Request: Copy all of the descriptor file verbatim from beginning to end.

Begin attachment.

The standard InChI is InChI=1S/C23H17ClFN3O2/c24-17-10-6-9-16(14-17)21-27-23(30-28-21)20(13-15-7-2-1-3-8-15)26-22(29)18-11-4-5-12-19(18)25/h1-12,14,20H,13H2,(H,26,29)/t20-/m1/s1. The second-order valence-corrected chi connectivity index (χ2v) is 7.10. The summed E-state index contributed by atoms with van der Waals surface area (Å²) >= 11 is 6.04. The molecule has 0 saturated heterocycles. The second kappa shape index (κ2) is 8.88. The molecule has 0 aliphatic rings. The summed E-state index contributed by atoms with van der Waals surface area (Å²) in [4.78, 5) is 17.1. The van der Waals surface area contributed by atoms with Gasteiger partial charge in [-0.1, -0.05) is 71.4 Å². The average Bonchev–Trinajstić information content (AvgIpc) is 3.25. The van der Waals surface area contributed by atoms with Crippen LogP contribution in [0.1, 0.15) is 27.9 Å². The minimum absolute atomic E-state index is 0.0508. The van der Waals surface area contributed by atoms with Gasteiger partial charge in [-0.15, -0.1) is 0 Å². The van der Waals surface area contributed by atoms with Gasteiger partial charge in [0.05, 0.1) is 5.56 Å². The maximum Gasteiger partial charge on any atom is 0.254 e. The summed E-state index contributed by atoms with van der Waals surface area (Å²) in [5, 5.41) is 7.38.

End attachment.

The standard InChI is InChI=1S/C23H17ClFN3O2/c24-17-10-6-9-16(14-17)21-27-23(30-28-21)20(13-15-7-2-1-3-8-15)26-22(29)18-11-4-5-12-19(18)25/h1-12,14,20H,13H2,(H,26,29)/t20-/m1/s1. The second-order valence-corrected chi connectivity index (χ2v) is 7.10. The summed E-state index contributed by atoms with van der Waals surface area (Å²) >= 11 is 6.04. The molecule has 0 saturated heterocycles. The second kappa shape index (κ2) is 8.88. The molecule has 0 aliphatic rings. The summed E-state index contributed by atoms with van der Waals surface area (Å²) in [4.78, 5) is 17.1. The van der Waals surface area contributed by atoms with Gasteiger partial charge in [-0.1, -0.05) is 71.4 Å². The average Bonchev–Trinajstić information content (AvgIpc) is 3.25. The van der Waals surface area contributed by atoms with Crippen LogP contribution in [0.1, 0.15) is 27.9 Å². The minimum absolute atomic E-state index is 0.0508. The van der Waals surface area contributed by atoms with Gasteiger partial charge in [-0.15, -0.1) is 0 Å². The van der Waals surface area contributed by atoms with Gasteiger partial charge in [0.05, 0.1) is 5.56 Å². The maximum Gasteiger partial charge on any atom is 0.254 e. The summed E-state index contributed by atoms with van der Waals surface area (Å²) in [5, 5.41) is 7.38.